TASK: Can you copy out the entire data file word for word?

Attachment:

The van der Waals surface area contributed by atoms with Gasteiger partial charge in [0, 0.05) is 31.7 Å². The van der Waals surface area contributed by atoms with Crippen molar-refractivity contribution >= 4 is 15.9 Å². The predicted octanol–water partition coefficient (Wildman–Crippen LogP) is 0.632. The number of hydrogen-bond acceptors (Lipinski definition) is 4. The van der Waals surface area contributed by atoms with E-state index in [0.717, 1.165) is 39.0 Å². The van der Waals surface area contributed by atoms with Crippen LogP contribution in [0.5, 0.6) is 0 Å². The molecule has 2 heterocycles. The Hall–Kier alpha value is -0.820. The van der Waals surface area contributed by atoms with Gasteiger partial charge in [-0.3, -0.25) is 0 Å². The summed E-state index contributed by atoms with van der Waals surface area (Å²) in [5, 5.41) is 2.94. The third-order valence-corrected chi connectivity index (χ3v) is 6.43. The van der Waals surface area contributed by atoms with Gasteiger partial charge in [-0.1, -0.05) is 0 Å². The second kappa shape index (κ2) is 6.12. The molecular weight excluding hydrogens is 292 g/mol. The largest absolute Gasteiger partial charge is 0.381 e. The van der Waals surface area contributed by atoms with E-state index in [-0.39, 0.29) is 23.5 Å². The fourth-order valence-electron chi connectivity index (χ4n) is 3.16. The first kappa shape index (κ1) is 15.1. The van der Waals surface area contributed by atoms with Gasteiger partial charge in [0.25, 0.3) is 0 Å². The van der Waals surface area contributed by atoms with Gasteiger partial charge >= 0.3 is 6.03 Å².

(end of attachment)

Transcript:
The van der Waals surface area contributed by atoms with Gasteiger partial charge in [0, 0.05) is 31.7 Å². The van der Waals surface area contributed by atoms with Crippen molar-refractivity contribution >= 4 is 15.9 Å². The predicted octanol–water partition coefficient (Wildman–Crippen LogP) is 0.632. The number of hydrogen-bond acceptors (Lipinski definition) is 4. The van der Waals surface area contributed by atoms with E-state index in [0.717, 1.165) is 39.0 Å². The van der Waals surface area contributed by atoms with Crippen LogP contribution in [0.5, 0.6) is 0 Å². The molecule has 2 heterocycles. The Hall–Kier alpha value is -0.820. The van der Waals surface area contributed by atoms with Gasteiger partial charge in [-0.3, -0.25) is 0 Å². The summed E-state index contributed by atoms with van der Waals surface area (Å²) in [5, 5.41) is 2.94. The third-order valence-corrected chi connectivity index (χ3v) is 6.43. The van der Waals surface area contributed by atoms with Gasteiger partial charge in [-0.1, -0.05) is 0 Å². The second kappa shape index (κ2) is 6.12. The molecular weight excluding hydrogens is 292 g/mol. The largest absolute Gasteiger partial charge is 0.381 e. The van der Waals surface area contributed by atoms with E-state index in [-0.39, 0.29) is 23.5 Å². The fourth-order valence-electron chi connectivity index (χ4n) is 3.16. The first kappa shape index (κ1) is 15.1. The van der Waals surface area contributed by atoms with Gasteiger partial charge in [0.25, 0.3) is 0 Å². The van der Waals surface area contributed by atoms with Gasteiger partial charge >= 0.3 is 6.03 Å².